Sunday, May 4, 2008

Dell looks to Poland for expansion

Dell looks to Poland for expansion

Dell looks to Poland for expansion

04 May 2008

An assurance by Dell that the Polish operation will not affect jobs in its Limerick plant will be cold comfort for the 250 Irish staff being made redundant, writes Gavin Daly.

Computer maker Dell, which last week announced 250 compulsory redundancies among its Irish staff, is doubling employment and output at its new plant in Poland.

The company expects to have 2,500 workers in Lodz by the end of the year, according to Polish reports quoting Dell executives, and Invest in Poland, the state investment agency. Dell opened the plant in Lodz in January, and is now advertising dozens of jobs, from graduate positions to manufacturing engineers, production managers and supervisors.

The firm is manufacturing laptop computers in Lodz at the moment, but is adding new production lines. It is expected to start manufacturing computer servers in the future, according to the reports. An Irish-based spokeswoman for Dell said that the Lodz plant already employed about 1,500 people, and was operating ‘‘according to plan’’.

The workers in Lodz include ‘‘a number of managers from Limerick’’, where Dell employs about 3,000 people at a manufacturing plant. The Dell spokeswoman said that some support functions for the Polish operations were also being carried out in Limerick.

Dell last week announced 250 layoffs in Ireland, although the majority of the cuts will come from its sales and support centre at Cherrywood in Dublin - which employs 1,500 staff - rather than from Limerick. The Irish employees were informed of the cuts last Tuesday, with jobs in technology support, marketing, sales and administration among those affected.

The spokeswoman said that the cuts were compulsory, rather than voluntary, because they were ‘‘role-specific’’, affecting particular groups of workers. There will be a 30day consulting period, and the first workers will leave the company around July. The full process will be completed by the end of January 2009.

It is understood that the departing workers will be paid six weeks’ salary, including the statutory redundancy requirement. Several industry observers expressed surprise that the Limerick plant would be relatively unaffected by the cuts, particularly given the rising cost of manufacturing in Ireland and the recent opening of the Lodz factory.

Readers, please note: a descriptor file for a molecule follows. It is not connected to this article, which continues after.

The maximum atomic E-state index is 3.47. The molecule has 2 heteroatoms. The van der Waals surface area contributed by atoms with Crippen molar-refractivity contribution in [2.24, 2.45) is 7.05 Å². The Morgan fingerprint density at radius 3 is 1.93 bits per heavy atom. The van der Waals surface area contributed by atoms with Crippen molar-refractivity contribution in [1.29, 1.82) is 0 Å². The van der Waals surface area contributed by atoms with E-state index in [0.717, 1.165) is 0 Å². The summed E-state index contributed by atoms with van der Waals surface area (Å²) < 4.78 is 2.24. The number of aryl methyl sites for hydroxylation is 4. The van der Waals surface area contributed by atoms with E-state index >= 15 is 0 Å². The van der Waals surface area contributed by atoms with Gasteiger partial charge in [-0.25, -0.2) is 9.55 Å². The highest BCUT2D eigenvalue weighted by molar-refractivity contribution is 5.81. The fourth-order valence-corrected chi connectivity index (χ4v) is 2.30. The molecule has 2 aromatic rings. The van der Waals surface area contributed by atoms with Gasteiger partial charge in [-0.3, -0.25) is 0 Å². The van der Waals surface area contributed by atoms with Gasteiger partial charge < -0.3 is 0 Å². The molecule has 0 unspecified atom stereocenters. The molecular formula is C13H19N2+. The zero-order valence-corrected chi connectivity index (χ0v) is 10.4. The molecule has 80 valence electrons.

Sources close to Dell said that the Limerick operation - which is run by Dell vice-president Nicky Hartery - had escaped large-scale cuts because of its continued efficiency. However, other sources speculated that the Lodz plant was still in its early stages, and the Limerick operation could yet be affected as it comes fully on stream.

Dell has consistently said that the Polish plant does not pose a threat to the Limerick operation, which continues to operate at full capacity. ‘‘The second manufacturing site complements Limerick, and services different geographic markets to Limerick,” the Dell spokeswoman told The Sunday Business Post last week.

‘‘The development of the second manufacturing facility in EMEA [Europe, the Middle East and Africa] is all part of the company’s strategy globally, to reduce delivery time to customers of Dell systems - specifically for customers in central and eastern Europe.”

Lodz is already seeing the wider benefit of having a Dell factory, with sub-contractors and suppliers such as Flextronics and RR Donnelley setting up in the area, bringing additional jobs and investment. A similar phenomenon occurred in Limerick, where thousands of jobs are linked to Dell through suppliers and contractors.

While speculation about large-scale layoffs in Limerick has circulated for some time, this newspaper reported in December that the government had approved new grant aid for the Limerick operation. It is understood the grant aid would support a transition from manufacturing to ‘higher-end’ research jobs.

It is not clear what affect the layoffs announced by Dell last week could have on that plan, and the company spokeswoman refused to comment.